For the six-hour-plus roundtrip from Williamsburg to DC for last week's SCOTUS oral arguments in Knick v. Township of Scott, the only assignment our class had -- the ticket for the van ride, so to speak -- was that each student was required to make two contributions to our day's playlist. Otherwise, we'd be in for long stretches of possibly awkward small talk.
The first, a good "road" song. Something to drive to. You know those kind of songs.
The second was a slightly tougher assignment: contribute at least one song that is somehow related to the nature of our class (Law 608: Eminent Domain and Property Rights Law). The contribution need not be directly related to our topic in that it was about eminent domain, property rights, takings, or the like. As long as there was some "hook," and the contributor could make the connection, it was on the list. For example, Stevie Wonder's "For Once in My Life" would qualify due to its lyrics "for once I can say this is mine, you can't take it," and its theme that love is a powerful force (our clients love their property, one of the reasons they don't like when it is taken).
Now that you have the vibe of the assignment, we now present Law 608's Takings and Road Trip Playlist:
China Grove, The Doobie Brothers (remember, we departed Williamsburg at 4am) - a pure "road" song.
Property Line - Marshall Tucker Band. A song about property that also is a good road tune. It's like the protagonist in the eminent domain film "The Castle," - the singer owner really loves his land and nothing could ever really compensate him for it: "Well my idea of a good time / is walkin' my property line / and knowin' the mud on my boots is mine."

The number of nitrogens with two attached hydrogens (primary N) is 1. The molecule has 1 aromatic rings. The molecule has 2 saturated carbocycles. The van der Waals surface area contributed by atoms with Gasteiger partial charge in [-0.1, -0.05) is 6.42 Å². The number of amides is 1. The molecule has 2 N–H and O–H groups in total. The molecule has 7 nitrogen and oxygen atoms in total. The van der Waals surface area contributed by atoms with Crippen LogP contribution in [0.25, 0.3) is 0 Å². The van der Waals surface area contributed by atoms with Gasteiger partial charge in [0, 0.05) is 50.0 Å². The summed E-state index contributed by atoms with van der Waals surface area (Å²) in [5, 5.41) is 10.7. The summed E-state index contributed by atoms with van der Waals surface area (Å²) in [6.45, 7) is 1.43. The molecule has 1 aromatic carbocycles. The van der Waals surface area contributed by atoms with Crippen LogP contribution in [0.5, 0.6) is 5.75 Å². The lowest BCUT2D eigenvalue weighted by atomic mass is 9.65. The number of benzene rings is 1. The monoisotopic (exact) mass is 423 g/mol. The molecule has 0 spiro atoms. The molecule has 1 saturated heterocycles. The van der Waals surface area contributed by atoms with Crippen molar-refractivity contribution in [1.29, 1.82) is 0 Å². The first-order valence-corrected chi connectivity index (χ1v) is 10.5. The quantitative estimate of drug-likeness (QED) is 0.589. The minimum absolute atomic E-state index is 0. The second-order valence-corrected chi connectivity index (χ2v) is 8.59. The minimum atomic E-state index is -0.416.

Take on Me - (not the a-ha version, but the one by Reel Big Fish) "Take on meeeeee." This one could qualify for both categories, we think.
Takin' My Land - David Mohr. "This song is based on a true story about a 3rd generation man that was being evicted off his land via Eminent Domain. The saddest facts are that he was not being given true value of his land thus forcing him to go from being independent to dependent upon social services as he could not afford to live anywhere with the small sum of "Market Value" money he was given. After he was forced out, the developers never did develop the land. It was to be a mall of some kind but the real estate market collapsed thus putting a halt to the work. Shortly thereafter, the remaining land was declared "Everglades" so they were no longer able to build anything. The developers, however, received hefty sums from the government in repurchase fees so that the entire plot could be returned to "public" land." More on the story here.
Big Yellow Taxi (again, not the famous original by Joni Mitchell, but the Counting Crows version) - probably "the" most land usey/redevelopment song out there: "They paved paradise and put up a parking lot." Ms. Mitchell said she wrote this song after arriving at Honolulu International Airport. The "pink hotel" being the Royal Hawaiian. Anyone who has taken that drive from HNL to Waikiki knows just what she is singing about. Ugh, nasty.